Many people may benefit from adding a magnesium supplement to their daily routine, van der Merwe said, given how prevalent deficiencies are and how important the mineral is.

“But you should always seek advice [a healthcare provider], especially if you are taking any other medications,” she added. Some medications may interact with magnesium supplements.

What magnesium can help with and what it can't do

Van der Merwe said, because magnesium is involved in many bodily processes, if you start getting enough magnesium after a deficiency, you may start to notice that you feel better. Some symptoms that have been bothering you, such as low energy, headaches, anxiety, or feeling tired, may subside.

But that's only if your magnesium levels actually cause them, not because of something else going on in your body — which is why it's important to tell your provider about any new health problems you're experiencing. It is necessary to talk to, experts said.

blood pressure

Some of the claims on TikTok about magnesium's ability to help with certain health conditions aren't necessarily false. “Some studies have shown that magnesium supplementation may modestly reduce blood pressure,” Zampano said. However, more research is needed on the topic.

mental health

Magnesium may also reduce anxiety symptoms by balancing cortisol levels, a hormone that affects your stress levels, Zampano said. Limited research also suggests that magnesium may help people with mild depression, although more research is needed to determine whether this is true, he explained.

Migraine prevention

There is no evidence to suggest that daily magnesium supplementation affects some of the health conditions discussed on TikTok. Research on magnesium supplements for migraine prevention is inconclusive: “Some studies show benefit, and some don't,” Zampano said.

physical performance

While animal studies have shown that magnesium can affect physical performance – by increasing glucose availability in the brain, muscles, and blood – we do not know whether magnesium affects humans in this way.

When to Try a Different Approach to Managing Symptoms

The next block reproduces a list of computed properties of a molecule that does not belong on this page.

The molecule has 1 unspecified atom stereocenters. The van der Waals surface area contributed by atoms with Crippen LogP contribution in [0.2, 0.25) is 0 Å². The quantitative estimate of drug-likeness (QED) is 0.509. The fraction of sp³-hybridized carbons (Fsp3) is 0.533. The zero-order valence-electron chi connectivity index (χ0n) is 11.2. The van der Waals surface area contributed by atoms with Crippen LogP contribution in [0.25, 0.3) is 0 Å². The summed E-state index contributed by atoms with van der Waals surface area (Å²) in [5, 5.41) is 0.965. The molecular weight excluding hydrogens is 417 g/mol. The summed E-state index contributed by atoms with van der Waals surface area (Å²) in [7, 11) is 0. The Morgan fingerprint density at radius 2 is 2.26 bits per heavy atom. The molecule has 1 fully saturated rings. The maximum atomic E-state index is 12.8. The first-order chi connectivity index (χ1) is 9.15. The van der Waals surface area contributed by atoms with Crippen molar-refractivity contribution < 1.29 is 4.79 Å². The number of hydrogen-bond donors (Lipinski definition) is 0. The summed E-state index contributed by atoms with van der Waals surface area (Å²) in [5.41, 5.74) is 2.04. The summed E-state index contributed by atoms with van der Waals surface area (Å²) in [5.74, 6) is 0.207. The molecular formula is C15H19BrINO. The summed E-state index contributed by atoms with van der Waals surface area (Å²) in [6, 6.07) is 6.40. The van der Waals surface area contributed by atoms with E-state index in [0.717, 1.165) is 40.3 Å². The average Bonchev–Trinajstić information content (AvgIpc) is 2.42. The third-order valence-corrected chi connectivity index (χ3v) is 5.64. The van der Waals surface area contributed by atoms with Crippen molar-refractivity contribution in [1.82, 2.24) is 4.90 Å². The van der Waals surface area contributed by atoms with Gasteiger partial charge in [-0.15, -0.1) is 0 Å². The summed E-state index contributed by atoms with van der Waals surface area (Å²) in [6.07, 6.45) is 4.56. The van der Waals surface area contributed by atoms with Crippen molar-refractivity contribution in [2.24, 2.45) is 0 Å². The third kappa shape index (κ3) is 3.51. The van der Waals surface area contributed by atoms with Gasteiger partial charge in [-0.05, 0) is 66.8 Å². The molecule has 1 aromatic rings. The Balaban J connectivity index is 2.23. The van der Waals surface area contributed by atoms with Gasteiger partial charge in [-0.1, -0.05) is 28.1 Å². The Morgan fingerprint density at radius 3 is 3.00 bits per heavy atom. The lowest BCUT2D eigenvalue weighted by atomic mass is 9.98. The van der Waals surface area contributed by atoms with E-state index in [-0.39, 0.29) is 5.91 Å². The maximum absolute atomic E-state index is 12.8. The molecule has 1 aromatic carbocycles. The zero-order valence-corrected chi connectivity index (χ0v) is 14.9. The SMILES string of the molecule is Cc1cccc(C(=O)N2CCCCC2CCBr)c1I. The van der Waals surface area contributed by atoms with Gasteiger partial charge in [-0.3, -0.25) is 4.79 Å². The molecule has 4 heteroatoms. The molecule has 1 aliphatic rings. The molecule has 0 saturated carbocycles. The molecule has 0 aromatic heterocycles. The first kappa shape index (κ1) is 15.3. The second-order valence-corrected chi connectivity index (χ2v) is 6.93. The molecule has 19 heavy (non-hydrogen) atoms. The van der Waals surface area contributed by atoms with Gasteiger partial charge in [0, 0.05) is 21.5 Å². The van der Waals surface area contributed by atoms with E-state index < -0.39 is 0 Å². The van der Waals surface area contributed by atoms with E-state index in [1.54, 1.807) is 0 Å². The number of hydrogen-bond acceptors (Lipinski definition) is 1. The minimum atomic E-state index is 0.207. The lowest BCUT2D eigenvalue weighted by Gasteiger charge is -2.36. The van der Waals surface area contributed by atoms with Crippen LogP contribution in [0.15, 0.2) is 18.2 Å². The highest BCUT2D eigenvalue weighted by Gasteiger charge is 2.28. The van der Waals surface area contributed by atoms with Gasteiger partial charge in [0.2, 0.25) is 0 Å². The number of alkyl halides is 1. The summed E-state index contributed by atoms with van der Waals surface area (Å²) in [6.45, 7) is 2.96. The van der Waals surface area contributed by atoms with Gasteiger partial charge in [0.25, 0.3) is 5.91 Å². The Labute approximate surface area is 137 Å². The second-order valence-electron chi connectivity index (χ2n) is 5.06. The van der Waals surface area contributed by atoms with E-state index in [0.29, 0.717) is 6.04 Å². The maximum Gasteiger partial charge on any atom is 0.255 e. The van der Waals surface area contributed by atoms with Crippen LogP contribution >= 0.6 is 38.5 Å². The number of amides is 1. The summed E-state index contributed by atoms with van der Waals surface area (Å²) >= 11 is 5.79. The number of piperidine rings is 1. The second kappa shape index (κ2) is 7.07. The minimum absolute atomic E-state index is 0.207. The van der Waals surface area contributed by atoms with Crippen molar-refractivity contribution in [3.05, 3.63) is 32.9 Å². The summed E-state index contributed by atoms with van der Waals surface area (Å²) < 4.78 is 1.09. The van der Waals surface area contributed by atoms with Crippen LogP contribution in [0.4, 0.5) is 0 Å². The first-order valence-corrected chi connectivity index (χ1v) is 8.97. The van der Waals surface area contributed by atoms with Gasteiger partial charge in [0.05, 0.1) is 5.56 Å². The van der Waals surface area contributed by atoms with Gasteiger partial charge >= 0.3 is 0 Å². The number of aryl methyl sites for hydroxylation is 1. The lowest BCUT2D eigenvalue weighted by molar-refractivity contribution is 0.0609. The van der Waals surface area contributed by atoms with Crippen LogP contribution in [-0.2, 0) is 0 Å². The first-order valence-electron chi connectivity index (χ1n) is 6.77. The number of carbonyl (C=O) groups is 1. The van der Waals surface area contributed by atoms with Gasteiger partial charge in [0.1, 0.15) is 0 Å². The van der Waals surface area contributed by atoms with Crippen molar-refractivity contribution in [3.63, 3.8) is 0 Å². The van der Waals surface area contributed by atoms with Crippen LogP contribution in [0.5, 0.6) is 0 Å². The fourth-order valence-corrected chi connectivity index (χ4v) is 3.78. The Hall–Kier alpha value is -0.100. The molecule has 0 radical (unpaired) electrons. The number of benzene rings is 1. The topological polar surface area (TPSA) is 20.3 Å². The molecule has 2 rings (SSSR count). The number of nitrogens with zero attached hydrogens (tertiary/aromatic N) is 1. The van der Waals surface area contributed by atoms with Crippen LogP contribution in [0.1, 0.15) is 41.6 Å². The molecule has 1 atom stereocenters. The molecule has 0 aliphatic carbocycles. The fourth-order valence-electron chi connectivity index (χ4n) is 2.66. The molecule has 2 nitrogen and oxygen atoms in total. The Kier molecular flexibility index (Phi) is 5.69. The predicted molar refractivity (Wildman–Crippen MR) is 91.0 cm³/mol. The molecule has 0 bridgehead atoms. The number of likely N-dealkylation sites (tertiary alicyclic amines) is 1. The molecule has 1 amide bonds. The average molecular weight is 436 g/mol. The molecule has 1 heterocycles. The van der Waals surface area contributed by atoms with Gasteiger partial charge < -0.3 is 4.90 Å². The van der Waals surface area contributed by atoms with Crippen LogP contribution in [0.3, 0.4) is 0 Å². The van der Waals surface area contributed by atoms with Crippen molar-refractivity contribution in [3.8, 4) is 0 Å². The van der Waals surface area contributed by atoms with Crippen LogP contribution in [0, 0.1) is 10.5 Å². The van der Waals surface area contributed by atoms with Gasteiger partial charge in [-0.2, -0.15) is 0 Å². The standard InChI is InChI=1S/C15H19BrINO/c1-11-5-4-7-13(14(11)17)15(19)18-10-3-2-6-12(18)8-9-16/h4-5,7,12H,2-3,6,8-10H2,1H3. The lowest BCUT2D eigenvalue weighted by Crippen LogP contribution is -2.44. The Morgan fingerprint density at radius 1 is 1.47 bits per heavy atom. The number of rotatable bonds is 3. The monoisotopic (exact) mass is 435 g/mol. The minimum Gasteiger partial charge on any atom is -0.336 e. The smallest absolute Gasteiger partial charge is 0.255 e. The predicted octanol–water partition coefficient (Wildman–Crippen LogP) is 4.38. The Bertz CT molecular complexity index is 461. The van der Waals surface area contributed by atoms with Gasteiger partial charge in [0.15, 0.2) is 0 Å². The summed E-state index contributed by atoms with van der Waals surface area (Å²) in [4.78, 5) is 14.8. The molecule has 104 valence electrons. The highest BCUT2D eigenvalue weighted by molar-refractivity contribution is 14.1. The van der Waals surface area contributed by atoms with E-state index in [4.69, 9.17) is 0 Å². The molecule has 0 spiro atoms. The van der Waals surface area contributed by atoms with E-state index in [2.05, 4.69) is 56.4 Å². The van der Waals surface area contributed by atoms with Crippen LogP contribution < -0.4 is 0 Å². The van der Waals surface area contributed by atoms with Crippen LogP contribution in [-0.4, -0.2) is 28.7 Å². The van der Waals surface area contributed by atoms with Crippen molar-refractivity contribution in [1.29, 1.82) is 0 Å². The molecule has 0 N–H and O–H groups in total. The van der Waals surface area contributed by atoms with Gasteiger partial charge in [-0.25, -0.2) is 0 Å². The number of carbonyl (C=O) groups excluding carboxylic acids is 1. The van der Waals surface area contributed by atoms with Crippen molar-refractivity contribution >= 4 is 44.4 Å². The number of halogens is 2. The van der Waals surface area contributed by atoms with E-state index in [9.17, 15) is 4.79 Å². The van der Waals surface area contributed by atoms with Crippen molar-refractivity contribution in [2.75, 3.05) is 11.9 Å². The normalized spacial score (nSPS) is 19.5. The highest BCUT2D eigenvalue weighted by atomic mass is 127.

Although magnesium may help with some health conditions, experts stress that it should not be used as a treatment in place of healthy lifestyle habits. He acknowledged that there are many health conditions people claim that magnesium can help with healthy habits.

,[You should] Make sure you pay attention to the lifestyle factors that may be influencing the symptoms you're experiencing,” Zampano said. He further said, it could look like the following:

  • reduce screen time
  • eat nutritious food
  • Manage your stress levels
  • give priority to movement
  • prioritize sleep
  • reduce or eliminate alcohol
  • reduce or eliminate caffeine
  • reduce or eliminate processed foods

“If you've covered all these bases but are still experiencing anxiety [symptoms]That's where supplements can help,” Zampano said.

If you're struggling with any of the health conditions above — like anxiety, high blood pressure, or migraines — a healthcare provider may suggest medication in addition to or in place of supplements, experts said.

“Although proper nutrition and a healthy lifestyle are important for preventing a myriad of conditions, [you may] Medicine is needed as treatment,'' Kor said. “Supplements can help improve health, but are not meant to cure any condition.”

Your healthcare provider can also help you choose the right supplement if advised. “Therefore, supplements are not regulated [you have to] Choose supplements that have been third-party tested,” explained Zampano.

Ultimately, it's worth talking to the provider before making any changes, no matter how harmless they may seem. “Always discuss your concerns with your doctor,” Core said.

What does it mean to you

Magnesium is important for many bodily processes, and not getting enough of the mineral can have negative effects on your health. But taking magnesium supplements is not a guaranteed way to treat any health condition or worrisome symptoms. Before taking a magnesium supplement, you should talk to a healthcare provider to make sure it is the best option for you.